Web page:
Greatest battle of all time


Dhillon Sa'aB™
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The Battle of Saragarhi took place in September 1897 and was the first time that the 36th Sikhs, a British Indian regiment created specifically for service on the frontier, saw action. The Sikhs, led by Lieutenant Colonel John Haughton, was dispatched to the Samana at the beginning of that year and occupied various forts and picquets during a period of heightened tension with Pathans tribes. It was the same year that Winston Churchill fought, alongside Sikhs, at Malakand, and it was during the Great Game that Britain developed a policy of punitive expeditions against warring tribes in order to maintain control over the crucial border area along the Khyber.

That year, the Afridi and Orakzai tribes were incited to wage holy war by their Mullahs against the British. This sentiment came about because of British plans to define the border, which the tribes saw as an encroachment. Incited to jihad, thousands of men descended upon the Samana with the intention of driving the British Indian forces away from the land.

On 25 August 1897, a large force of tribesmen assembled at Karappa near the tri-junction of the Chagru, Sampagha and Khanki valleys, in what is now the North West Frontier Province of Pakistan. Estimates put the number of fighters at 25,000, but this was revised down to 12,000 as they began to attack British outposts garrisoned with tribal levies, who rather than fight their kinsmen ran away.

Two days later the enemy force reached the western fort of Gulistan, manned by Major Des Voeux and 150 Sikhs, and began firing upon the fort. Various skirmishes took place between the British Indians and the Pathans, but the latter was not able to dislodge the 36th Sikhs from their posts. They assessed that this was because of the communications post of Saragarhi. Forts Gulistan and Lockhart were not in line of sight of one another, positioned as they were on the Samana ridge. The only way messages could be relayed from one to the other was through Saragarhi, so-named after the village of Sara Garh that once stood at its site. This relaying by heliograph, a system of sending Morse code by flashing light, enabled the commander to deploy his men around the area where it was most needed to suppress the Pathan attacks. The game of cat and mouse frustrated the enemy, who despite taking over minor posts along the Samana, spent a fortnight trying to find ways to defeat the larger force. Realising Saragarhi was the key, and with reinforcements arriving, the tribesmen descended upon the post on 11 September.

Saragarhi was manned by 20 Sikhs, led by Havildar Ishar Singh, and a camp follower. Their mission was to ensure the relay of messages, but they were ill prepared for a siege. About 10,000 tribesmen were estimated by Haughton to have surrounded the post, evidenced by the standards they carried. It meant that each Sikh stood to take on 476 Pathans. But there was another problem; there were only 400 rounds of ammunition to a man, meaning the Sikhs could not rely on firepower to thwart the enemy. Ishar Singh could only hope to stand firm, and in not wavering, demoralise the enemy from attacking.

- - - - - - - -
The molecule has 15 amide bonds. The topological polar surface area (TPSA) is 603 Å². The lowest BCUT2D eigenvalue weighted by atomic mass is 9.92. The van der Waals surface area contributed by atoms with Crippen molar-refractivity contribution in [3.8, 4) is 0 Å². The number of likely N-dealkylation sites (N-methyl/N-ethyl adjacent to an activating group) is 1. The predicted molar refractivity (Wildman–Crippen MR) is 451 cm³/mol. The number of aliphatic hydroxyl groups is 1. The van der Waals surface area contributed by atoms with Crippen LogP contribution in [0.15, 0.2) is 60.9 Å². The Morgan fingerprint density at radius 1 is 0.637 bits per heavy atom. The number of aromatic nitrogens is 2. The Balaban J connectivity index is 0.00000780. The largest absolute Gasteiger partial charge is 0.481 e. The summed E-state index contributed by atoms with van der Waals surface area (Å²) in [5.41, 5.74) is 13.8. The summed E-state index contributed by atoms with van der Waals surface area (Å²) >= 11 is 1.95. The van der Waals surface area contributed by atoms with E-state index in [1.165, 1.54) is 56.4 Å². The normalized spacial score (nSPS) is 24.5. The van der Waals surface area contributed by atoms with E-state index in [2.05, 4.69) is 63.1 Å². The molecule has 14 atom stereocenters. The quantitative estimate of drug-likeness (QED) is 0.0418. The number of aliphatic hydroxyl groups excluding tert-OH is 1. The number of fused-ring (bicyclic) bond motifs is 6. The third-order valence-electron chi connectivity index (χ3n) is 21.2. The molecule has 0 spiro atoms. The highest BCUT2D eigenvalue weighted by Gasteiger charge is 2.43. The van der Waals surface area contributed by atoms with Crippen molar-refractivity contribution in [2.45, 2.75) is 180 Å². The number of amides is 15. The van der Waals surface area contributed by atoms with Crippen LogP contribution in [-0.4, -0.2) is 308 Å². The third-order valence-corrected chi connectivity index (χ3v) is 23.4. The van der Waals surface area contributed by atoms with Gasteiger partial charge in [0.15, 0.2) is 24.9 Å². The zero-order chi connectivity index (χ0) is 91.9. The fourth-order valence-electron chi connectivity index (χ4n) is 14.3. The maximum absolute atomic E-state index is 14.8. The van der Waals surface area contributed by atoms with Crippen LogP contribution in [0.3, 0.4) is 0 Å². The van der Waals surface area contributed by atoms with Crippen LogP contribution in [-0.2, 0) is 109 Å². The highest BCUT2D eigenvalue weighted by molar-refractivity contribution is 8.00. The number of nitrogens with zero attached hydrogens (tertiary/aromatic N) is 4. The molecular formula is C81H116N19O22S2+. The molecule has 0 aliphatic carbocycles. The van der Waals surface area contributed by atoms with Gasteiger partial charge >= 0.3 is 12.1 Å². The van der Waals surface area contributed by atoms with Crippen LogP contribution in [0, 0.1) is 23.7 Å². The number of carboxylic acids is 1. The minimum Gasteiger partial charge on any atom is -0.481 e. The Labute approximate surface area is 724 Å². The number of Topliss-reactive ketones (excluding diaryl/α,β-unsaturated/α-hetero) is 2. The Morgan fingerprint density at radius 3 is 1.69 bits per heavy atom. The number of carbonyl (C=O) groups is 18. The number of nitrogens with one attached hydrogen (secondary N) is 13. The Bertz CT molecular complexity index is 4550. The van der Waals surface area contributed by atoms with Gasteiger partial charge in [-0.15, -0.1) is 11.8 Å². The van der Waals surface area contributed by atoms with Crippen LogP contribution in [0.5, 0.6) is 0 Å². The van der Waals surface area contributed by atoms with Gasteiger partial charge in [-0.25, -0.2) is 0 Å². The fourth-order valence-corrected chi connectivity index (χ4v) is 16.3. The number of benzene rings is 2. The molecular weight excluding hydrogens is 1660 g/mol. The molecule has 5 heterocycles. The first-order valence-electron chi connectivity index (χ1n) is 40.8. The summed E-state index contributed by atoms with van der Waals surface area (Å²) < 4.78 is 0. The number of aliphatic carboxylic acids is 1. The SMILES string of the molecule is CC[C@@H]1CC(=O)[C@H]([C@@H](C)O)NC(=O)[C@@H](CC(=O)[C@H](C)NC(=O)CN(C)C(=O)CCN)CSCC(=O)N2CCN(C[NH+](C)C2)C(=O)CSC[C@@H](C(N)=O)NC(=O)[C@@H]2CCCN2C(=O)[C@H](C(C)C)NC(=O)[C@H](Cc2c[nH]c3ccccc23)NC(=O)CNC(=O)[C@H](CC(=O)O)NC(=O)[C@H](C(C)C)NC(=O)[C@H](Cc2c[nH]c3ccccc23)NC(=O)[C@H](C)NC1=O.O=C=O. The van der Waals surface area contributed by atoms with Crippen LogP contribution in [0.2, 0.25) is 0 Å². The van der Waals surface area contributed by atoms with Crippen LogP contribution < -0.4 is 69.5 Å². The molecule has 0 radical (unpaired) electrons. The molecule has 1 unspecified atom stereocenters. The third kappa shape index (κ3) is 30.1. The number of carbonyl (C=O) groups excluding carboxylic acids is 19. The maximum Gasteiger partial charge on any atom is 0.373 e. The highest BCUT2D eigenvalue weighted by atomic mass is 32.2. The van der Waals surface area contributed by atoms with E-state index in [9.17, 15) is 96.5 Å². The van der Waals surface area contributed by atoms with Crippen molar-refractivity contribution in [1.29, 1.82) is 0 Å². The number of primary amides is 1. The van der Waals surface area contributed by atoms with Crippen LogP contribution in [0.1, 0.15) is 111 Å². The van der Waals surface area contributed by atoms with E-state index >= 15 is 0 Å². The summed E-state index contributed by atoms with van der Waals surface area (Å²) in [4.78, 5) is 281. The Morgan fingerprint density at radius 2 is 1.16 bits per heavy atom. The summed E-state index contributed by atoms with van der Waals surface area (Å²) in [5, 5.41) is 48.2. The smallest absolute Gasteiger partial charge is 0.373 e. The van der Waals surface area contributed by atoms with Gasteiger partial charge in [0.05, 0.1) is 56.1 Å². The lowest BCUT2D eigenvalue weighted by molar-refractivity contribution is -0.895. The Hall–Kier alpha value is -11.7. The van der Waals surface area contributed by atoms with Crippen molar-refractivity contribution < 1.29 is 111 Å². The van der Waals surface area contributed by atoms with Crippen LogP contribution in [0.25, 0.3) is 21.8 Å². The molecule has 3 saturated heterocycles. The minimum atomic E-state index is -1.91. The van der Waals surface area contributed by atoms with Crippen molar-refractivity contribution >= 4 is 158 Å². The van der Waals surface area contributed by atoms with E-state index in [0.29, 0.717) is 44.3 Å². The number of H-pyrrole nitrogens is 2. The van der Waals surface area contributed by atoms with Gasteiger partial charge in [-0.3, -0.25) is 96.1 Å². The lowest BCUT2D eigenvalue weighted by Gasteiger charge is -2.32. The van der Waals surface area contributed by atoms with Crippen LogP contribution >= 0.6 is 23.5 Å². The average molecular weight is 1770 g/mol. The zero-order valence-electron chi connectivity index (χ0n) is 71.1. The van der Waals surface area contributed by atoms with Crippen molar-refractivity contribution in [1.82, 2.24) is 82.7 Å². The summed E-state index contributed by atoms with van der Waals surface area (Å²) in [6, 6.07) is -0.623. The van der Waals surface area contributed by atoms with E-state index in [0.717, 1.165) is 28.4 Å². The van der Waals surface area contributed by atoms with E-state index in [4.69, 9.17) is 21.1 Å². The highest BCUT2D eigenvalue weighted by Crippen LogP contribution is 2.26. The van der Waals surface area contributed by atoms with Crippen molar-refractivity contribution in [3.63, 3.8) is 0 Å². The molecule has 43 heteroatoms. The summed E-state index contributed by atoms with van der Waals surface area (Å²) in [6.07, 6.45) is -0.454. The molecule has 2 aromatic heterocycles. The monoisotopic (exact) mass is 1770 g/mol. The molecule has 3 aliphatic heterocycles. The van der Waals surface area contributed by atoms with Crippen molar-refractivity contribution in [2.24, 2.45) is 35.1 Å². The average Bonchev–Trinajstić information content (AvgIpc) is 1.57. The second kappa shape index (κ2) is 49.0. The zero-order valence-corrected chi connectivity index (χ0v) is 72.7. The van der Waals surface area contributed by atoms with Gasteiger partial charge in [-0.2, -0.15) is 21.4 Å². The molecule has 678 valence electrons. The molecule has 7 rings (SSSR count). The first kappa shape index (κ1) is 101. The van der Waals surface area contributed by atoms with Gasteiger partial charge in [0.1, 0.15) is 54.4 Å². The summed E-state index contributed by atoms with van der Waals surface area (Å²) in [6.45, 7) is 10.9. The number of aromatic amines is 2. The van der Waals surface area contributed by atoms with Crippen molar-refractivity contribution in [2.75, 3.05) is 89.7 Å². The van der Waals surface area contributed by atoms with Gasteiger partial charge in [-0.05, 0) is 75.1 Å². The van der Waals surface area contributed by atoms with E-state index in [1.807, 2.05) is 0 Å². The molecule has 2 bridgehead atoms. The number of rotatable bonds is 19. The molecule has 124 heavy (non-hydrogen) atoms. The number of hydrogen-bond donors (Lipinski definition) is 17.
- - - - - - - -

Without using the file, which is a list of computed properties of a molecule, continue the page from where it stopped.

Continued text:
Those observing at fort Lockhart saw what happened early the next morning. At about 9am, the Pathans attacked by rushing the outpost, but were repulsed with about 60 losses as the Sikhs fired upon the mass of men. Diving behind rocks, folds and dips in the ground for cover, the Pathans rallied to tried and make a second attack. But two tribesmen had managed to get to the post and remained close under the walls of the north-west bastion, where there was a dead angle. Unseen by the Sikhs, they began digging.

The signaller Gurmukh Singh flashed to Haughton at about noon that one Sikh sepoy was dead and another wounded. The commander cautioned Saragarhi not to waste their limited ammo but to keep the enemy at bay while reinforcements were mustered. Despite several efforts though, Haughton was unable to deter the tribesmen surrounding the 21 Sikhs.

The Pathans set fire to nearby bushes to hide their movements and made a second attack, but were again repulsed. They fired at the doorway hoping it would give in, but their answer came at about 3pm when the wall at the dead angle began to cave in. The enemy gave a final cry to advance and rushed through the new gap, and the wooden door was riddled with bullets. As the tribesmen crowded over their own dead and injured to get into Saragarhi, the few Sikhs remaining inside put up a stubborn defence, but were forced to retreat into the inner defences. Ishar Singh covered the retreat and engaged in hand-to-hand combat with his bayonet. Another sepoy secured the guard-room door from the inside and carried on firing, but was burned to death. Gurmukh Singh continued signalling, finally asking permission to join the fight He fired on until he too was overwhelmed by the enemy.

The 21 had made a valiant last stand, but the enemy had paid a high price for their victory with up to 200 dead.

Order of Merit : Ref -

All the 21 Sikh non-commissioned officers and soldiers of other ranks who laid down their lives in the Battle of Saragarhi were from Ferozepur district in Punjab(India) and were posthumously awarded the Indian Order of Merit, the highest gallantry award of that time, which an Indian soldier could receive by the hands of the British crown, the corresponding gallantry award being Victoria Cross. This award is equivalent to today's Param Vir Chakra awarded by the President of India

- Akshay Tripathi

kit walker

Prime VIP
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One of my student is playing one of 21 in Randeep Hooda starer movie Battle of saragarhi. Its true bravery showed during battle field. Every Year England Celebrate Day of Battle of sargarhi with proper function to honor those who died while protecting their kingdom.